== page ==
Inevitably, countered supporters of AIAW--which traditionally backed a more low-key approach to sports than the NCAA--the presence of the NCAA would mean high-powered recruiting, high-stakes championships, dramatically increased costs, a deemphasis of athletes' academic responsibilities and the types of abuses that have characterized some of the men's programs. AIAW supporters felt that NCAA championship contests in women's sports would relegate their own championships to second-class status.

If women's basketball is any indicator, their fears were justified. Of the top 20 teams in the nation last year, 18 have elected to participate in the NCAA tournaments. The prognosis is poor for the survival of the AIAW, the chief governing body and advocate for women's intercollegiate athletics for the last 10 years.

The AIAW has sued the NCAA, contending its sponsorship of women's sports championships are in violation of federal antitrust laws. But unless the suit is successful, the AIAW probably won't last more than a year, according to its president Merrily Dean Baker of Princeton. "We're in a state of limbo," she says.

The lawsuit is scheduled for trial late this spring. Recently, U.S. District Judge Charles R. Richey directed both organizations to explore the possibility of a merger. Baker says she's encouraged by that development, but merger talks have gone on periodically for six years without success.

At the University of Maryland, Chris Weller, the women's basketball coach, says she would be sorry to see the AIAW fold and would like the two organizations to reach some sort of accommodation.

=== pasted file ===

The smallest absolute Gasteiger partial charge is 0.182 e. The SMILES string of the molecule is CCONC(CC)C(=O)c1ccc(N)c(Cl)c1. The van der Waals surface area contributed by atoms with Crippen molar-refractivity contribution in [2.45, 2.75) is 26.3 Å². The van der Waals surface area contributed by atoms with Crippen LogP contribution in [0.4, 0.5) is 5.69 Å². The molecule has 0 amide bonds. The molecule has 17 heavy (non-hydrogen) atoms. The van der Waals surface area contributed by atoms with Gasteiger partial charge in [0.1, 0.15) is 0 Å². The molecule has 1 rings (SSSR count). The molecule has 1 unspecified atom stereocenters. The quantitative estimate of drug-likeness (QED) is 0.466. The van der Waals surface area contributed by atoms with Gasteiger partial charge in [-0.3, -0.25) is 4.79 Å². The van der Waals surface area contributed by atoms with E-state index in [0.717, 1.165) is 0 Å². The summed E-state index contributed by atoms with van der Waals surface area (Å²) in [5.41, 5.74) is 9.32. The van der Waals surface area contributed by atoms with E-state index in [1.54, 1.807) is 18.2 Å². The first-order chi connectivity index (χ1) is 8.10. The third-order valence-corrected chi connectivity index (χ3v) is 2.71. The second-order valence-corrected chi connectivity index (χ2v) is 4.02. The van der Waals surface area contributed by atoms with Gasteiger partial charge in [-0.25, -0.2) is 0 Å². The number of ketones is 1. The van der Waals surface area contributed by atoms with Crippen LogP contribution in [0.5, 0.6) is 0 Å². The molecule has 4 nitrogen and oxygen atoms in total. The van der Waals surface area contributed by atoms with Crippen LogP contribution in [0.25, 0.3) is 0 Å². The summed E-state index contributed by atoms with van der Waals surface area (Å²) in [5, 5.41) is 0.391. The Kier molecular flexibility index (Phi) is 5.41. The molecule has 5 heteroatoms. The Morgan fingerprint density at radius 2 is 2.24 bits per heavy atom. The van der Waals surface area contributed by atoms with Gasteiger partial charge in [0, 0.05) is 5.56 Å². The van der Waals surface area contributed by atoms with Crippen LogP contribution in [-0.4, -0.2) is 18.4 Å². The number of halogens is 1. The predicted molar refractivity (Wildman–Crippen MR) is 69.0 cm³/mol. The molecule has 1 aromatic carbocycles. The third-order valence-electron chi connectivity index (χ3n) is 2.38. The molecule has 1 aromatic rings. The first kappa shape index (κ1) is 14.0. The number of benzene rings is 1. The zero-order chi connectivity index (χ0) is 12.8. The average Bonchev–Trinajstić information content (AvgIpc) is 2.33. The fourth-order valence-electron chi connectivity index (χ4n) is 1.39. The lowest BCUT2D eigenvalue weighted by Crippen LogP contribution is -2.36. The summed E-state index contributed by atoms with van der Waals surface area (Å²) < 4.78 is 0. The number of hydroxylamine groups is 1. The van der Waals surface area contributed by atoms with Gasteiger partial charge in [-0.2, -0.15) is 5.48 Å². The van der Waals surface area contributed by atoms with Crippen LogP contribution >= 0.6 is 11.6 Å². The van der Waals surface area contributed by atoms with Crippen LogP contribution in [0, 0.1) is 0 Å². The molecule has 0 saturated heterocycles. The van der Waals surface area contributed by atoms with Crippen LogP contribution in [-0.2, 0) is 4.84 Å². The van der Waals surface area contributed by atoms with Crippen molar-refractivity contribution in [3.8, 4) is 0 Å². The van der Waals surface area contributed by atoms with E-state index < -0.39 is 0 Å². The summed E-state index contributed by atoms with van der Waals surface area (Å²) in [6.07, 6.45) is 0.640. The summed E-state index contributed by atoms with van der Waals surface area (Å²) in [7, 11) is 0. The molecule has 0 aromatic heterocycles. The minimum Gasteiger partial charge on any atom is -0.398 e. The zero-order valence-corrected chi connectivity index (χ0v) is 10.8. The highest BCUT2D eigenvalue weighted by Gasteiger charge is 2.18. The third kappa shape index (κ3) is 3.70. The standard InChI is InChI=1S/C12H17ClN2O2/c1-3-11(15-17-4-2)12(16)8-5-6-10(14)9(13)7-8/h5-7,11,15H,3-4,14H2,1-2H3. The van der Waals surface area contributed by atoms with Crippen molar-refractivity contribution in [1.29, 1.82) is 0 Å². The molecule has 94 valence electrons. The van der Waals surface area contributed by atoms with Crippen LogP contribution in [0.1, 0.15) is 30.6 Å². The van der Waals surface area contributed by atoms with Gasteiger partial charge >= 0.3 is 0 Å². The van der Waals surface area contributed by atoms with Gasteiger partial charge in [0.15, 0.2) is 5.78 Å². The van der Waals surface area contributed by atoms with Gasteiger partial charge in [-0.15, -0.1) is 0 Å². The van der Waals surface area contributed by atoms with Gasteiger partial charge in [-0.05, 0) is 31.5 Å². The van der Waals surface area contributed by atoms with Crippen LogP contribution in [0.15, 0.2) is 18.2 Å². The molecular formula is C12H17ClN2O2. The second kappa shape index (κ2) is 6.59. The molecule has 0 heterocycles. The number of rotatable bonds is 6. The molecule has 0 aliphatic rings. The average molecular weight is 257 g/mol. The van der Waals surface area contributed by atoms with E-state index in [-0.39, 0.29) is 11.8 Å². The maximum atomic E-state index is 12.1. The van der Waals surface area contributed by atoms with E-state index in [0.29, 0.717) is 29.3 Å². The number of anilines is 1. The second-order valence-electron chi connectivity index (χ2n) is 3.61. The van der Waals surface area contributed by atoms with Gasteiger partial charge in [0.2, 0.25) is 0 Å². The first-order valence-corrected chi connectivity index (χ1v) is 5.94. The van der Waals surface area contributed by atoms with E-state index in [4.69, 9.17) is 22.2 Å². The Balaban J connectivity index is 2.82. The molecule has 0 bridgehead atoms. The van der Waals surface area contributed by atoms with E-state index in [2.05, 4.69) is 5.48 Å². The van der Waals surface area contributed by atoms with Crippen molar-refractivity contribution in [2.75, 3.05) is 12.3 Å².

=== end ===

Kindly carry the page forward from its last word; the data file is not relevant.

"When there's a power struggle going, this always seems to be the way it works out," said Weller.

Since national rankings of women's basketball teams were first published five years ago, Weller's team is the only one to have been ranked in the top 20 every week. This year, the Terrapins are in the NCAA regional semifinals; they will play Missouri Friday night at 11 at Stanford.

As a player at Maryland in the mid 1960s, Weller recalls the basketball program received only minimal support from the university. "We wanted to work. We wanted to get better, but we weren't encouraged along those lines," she said.

This year, Maryland will spend $90,000 on its women's basketball program for salaries, equipment, travel, operating budget, fringe benefits and other expenses. Additionally, Weller has 12 full basketball scholarships at her disposal, the same as Lefty Driesell, the men's basketball coach.

But attendance at games averages only 500 to 1,000, and revenues from the women's program this year are projected at less than $5,000. By contrast, Maryland budgets $370,000 for its men's basketball program, which will generate $436,000 in projected income, plus another $450,000 from telecasts of Maryland games.

"We're not comparable to the men's program, but we are comparable to other nonrevenue sports," says Weller, who contends limited media coverage of her team is partly responsible for the lack of spectator interest.

Weller was particularly galled by television arrangements for coverage of the ACC women's basketball final. After being told to plan for timeouts at 16, 12, 8 and 4 minutes to accommodate television coverage, she didn't get the timeouts and then learned the telecast would be delayed until April.

"It might as well be next year," she said. "I get tired of the way they treat women's basketball."

At the professional level, the Women's Basketball League effectively folded last May when representatives of the nine teams remaining in the league declined to pay their monthly league assessments of approximately $1,500, according to Sherwin Fischer of Chicago, who was interim commissioner at the time.